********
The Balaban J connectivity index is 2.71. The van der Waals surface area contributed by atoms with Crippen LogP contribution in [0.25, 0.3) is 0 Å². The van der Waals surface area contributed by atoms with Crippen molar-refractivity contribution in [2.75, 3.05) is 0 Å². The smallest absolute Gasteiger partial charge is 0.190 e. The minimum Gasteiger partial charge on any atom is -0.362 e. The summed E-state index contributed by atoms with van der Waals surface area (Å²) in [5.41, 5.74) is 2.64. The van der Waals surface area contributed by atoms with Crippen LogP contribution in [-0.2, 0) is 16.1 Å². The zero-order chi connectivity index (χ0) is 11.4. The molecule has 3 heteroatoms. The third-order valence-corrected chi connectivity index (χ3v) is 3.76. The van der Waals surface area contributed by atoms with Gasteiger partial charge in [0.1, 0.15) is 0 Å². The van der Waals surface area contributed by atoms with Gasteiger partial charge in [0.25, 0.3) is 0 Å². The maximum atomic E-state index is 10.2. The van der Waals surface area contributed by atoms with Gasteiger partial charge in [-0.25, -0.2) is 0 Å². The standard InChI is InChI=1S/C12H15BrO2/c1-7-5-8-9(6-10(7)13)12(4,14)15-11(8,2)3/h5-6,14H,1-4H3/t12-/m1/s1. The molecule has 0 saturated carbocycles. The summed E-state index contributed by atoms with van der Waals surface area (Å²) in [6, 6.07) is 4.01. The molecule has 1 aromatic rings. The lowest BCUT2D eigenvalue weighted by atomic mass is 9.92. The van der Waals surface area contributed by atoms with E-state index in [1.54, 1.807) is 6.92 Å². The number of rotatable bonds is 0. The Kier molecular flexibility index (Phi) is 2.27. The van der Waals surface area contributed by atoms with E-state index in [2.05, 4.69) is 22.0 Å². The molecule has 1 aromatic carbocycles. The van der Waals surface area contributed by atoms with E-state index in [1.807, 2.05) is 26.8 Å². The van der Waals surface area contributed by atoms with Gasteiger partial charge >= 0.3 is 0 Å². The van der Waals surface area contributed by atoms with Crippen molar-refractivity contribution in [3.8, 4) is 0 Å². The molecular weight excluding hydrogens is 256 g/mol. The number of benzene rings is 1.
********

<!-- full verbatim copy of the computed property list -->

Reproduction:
The Balaban J connectivity index is 2.71. The van der Waals surface area contributed by atoms with Crippen LogP contribution in [0.25, 0.3) is 0 Å². The van der Waals surface area contributed by atoms with Crippen molar-refractivity contribution in [2.75, 3.05) is 0 Å². The smallest absolute Gasteiger partial charge is 0.190 e. The minimum Gasteiger partial charge on any atom is -0.362 e. The summed E-state index contributed by atoms with van der Waals surface area (Å²) in [5.41, 5.74) is 2.64. The van der Waals surface area contributed by atoms with Crippen LogP contribution in [-0.2, 0) is 16.1 Å². The zero-order chi connectivity index (χ0) is 11.4. The molecule has 3 heteroatoms. The third-order valence-corrected chi connectivity index (χ3v) is 3.76. The van der Waals surface area contributed by atoms with Gasteiger partial charge in [0.1, 0.15) is 0 Å². The van der Waals surface area contributed by atoms with Gasteiger partial charge in [0.25, 0.3) is 0 Å². The maximum atomic E-state index is 10.2. The van der Waals surface area contributed by atoms with Gasteiger partial charge in [-0.25, -0.2) is 0 Å². The standard InChI is InChI=1S/C12H15BrO2/c1-7-5-8-9(6-10(7)13)12(4,14)15-11(8,2)3/h5-6,14H,1-4H3/t12-/m1/s1. The molecule has 0 saturated carbocycles. The summed E-state index contributed by atoms with van der Waals surface area (Å²) in [6, 6.07) is 4.01. The molecule has 1 aromatic rings. The lowest BCUT2D eigenvalue weighted by atomic mass is 9.92. The van der Waals surface area contributed by atoms with E-state index in [1.54, 1.807) is 6.92 Å². The number of rotatable bonds is 0. The Kier molecular flexibility index (Phi) is 2.27. The van der Waals surface area contributed by atoms with E-state index in [2.05, 4.69) is 22.0 Å². The molecule has 1 aromatic carbocycles. The van der Waals surface area contributed by atoms with E-state index in [1.807, 2.05) is 26.8 Å². The van der Waals surface area contributed by atoms with Gasteiger partial charge >= 0.3 is 0 Å². The van der Waals surface area contributed by atoms with Crippen molar-refractivity contribution in [3.8, 4) is 0 Å². The molecular weight excluding hydrogens is 256 g/mol. The number of benzene rings is 1.